Tuesday, July 24, 2018

G Men (1935)

By 1935 the Hollywood studios had a problem. The Production Code was no longer going to allow them to make movies glorifying gangsters. This was going to be a very big problem indeed for Warner Brothers. Gangsters had been very good for Warner Brothers. The obvious answer seemed to be to switch the focus and make the cops who battled gangsters into the heroes. Thus we got movies like G Men, with James Cagney suddenly transformed into a square-jawed clean-living all-American hero. He still gets to be a tough guy but now he’s a tough guy for the US Government.

G Men was the start of another trend as well. It was the first of the great FBI propaganda movies. The FBI showed promise of being almost as profitable as gangsters.

Cagney plays Brick Davis. Davis is an honest lawyer (OK it’s a far-fetched concept but hey it’s only a movie) and he’s starting to figure that being an honest lawyer is a good way to starve. His buddy Eddie Buchanan (Regis Toomey) has been trying for some time to persuade Brick to join the Bureau. Eddie makes it sound like the equivalent of enrolling in a holy crusade against wickedness. Brick isn’t really interested.

When Eddie gets rubbed out by some big-time hoodlums Brick changes his mind. Now he wants to join that holy crusade.

Seton I. Miller’s screenplay sets itself some interesting challenges. It seemed like a cool idea to make Brick a poor kid who’s made good but poor kids don’t get to go to law school so he’s been given a benefactor. Mac is a racketeer so he has plenty of spare change to send ambitious kids to law school. He’s a racketeer but he can’t be a bad guy because that would cast doubt on Brick’s status as noble selfless hero so Mac has been made into a really swell guy who really hates being a mobster (it’s such an awful life what with all that money and all those gorgeous dames and the fancy clothes and the swanky apartments and the fast cars and all the other nightmares associated with the gangster lifestyle). Mac just wants to get out of the rackets and be a regular decent guy.

Now the idea of giving the hero a gangster as his mentor and protector does add the possibility of some interesting moral ambiguity.

Veteran agent Jeff McCord (Robert Armstrong) is in charge of training new agents and if there’s one thing he despises it’s law school graduates with no police experience. He and Davis clash right from the start.

These are the very early days of the FBI, when the G-men were not even allowed to carry guns and had strictly limited powers. In the movie we see some agents gunned down followed by some extraordinarily hysterical demands for the government to change the laws to give the G-men sweeping powers and lots and lots of guns.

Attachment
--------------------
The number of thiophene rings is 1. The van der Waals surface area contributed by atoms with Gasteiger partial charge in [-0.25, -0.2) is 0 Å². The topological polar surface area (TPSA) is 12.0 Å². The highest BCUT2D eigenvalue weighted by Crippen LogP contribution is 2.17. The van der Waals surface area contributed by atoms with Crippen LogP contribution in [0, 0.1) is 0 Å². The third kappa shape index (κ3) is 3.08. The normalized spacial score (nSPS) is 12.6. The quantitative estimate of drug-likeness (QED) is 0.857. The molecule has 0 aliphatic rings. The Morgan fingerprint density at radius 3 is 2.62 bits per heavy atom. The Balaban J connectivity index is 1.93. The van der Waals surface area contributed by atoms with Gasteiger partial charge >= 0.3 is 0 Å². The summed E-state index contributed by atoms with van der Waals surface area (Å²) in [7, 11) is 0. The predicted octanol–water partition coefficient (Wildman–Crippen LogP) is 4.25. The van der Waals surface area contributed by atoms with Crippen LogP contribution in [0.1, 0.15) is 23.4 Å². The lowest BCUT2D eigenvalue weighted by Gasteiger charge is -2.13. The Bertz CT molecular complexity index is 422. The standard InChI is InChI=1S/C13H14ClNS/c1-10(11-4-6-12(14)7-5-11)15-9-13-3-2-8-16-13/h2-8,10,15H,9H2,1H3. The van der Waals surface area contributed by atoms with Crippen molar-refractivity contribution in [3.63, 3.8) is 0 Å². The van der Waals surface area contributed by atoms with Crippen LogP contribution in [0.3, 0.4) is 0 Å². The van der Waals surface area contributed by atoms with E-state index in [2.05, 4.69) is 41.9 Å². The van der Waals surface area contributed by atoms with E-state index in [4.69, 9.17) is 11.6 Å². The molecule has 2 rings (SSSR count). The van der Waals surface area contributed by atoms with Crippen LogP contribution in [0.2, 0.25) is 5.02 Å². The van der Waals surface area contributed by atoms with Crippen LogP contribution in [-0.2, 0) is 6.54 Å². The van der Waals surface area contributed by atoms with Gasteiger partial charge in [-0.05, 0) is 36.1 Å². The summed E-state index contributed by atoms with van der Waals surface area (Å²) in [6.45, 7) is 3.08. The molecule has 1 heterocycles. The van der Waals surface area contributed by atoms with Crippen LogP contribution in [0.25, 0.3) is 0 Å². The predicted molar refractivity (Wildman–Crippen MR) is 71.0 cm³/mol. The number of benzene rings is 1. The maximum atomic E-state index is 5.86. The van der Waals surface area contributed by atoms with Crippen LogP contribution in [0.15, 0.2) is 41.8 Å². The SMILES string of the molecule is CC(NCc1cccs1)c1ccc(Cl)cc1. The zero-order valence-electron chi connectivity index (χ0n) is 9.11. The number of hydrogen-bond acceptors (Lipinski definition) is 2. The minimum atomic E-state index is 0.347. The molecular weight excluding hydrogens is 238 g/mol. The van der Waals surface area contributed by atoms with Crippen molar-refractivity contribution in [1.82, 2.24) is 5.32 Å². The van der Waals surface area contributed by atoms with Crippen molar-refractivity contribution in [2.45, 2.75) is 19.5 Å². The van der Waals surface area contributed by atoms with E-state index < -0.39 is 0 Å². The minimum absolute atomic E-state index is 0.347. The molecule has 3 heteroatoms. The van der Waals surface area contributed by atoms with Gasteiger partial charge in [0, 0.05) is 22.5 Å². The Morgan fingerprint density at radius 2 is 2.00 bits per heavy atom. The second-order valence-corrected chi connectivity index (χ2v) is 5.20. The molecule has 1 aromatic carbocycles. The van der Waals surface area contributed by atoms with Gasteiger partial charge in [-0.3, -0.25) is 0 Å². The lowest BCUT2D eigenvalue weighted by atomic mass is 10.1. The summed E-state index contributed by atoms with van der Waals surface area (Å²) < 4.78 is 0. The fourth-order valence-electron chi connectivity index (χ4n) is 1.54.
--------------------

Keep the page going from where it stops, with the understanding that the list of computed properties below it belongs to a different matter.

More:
Davis has never given up on the idea of tracking down Eddie Buchanan’s killer and when he overhears a chance reference to a gardenia he thinks the trail is getting warm. Davis has vivid memories of a certain New York hoodlum who always wore a gardenia in his buttonhole. Davis’s quest for revenge gives the story the necessary personal angle.

One thing the FBI movie did offer that attracted the studios was the high-tech scientific glamour of government laboratories using the very latest scientific crime-fighting techniques, and the 195 high-tech stuff is certainly fun.

The film’s biggest asset is Cagney. As usual he approaches the rôle with a maniacal intensity that could be off-putting but somehow he gets away with it. Cagney’s intensity seems genuine rather than contrived. He’s a fast-talking two-fisted hero and he’s at his most magnetic in this movie.

Lloyd Nolan is good in a minor role as dedicated FBI agent Hugh Farrell. Ann Dvorak adds some slightly disreputable glamour as Brick’s old flame, night-club chanteuse Jean Morgan. And Margaret Lindsay adds some more wholesome glamour as McCord’s sister Kay who immediately attracts Davis’s attention.

There are plenty of shoot-outs. The violence isn’t graphic but it’s pretty relentless. Director William Keighley keeps the story moving along like an out-of-control locomotive. If the intention was to prove that a cop-as-hero movie could be every bit as exciting as a gangster movie then that intention was achieved admirably. There are enough rounds of small arms ammunition expended to keep a small war going.

G Men has been released on DVD in Region 1. I saw the movie on TCM, and the TCM print is quite acceptable.

The screenplay is an endless succession of clichés but it’s all done with so much energy and style and Cagney has so much charisma that it doesn’t matter. G Men is a roller-coaster ride of thrills and action. Highly recommended.

1 comment:

  1. Nice writeup. This is actually a pretty good movie. I was afraid the first time I saw it that the Code might have ruined Cagney's image - a squeaky-clean Cagney just doesn't work - but thankfully even on the right side of the law (or would it be the wrong one?) Cagney is fun.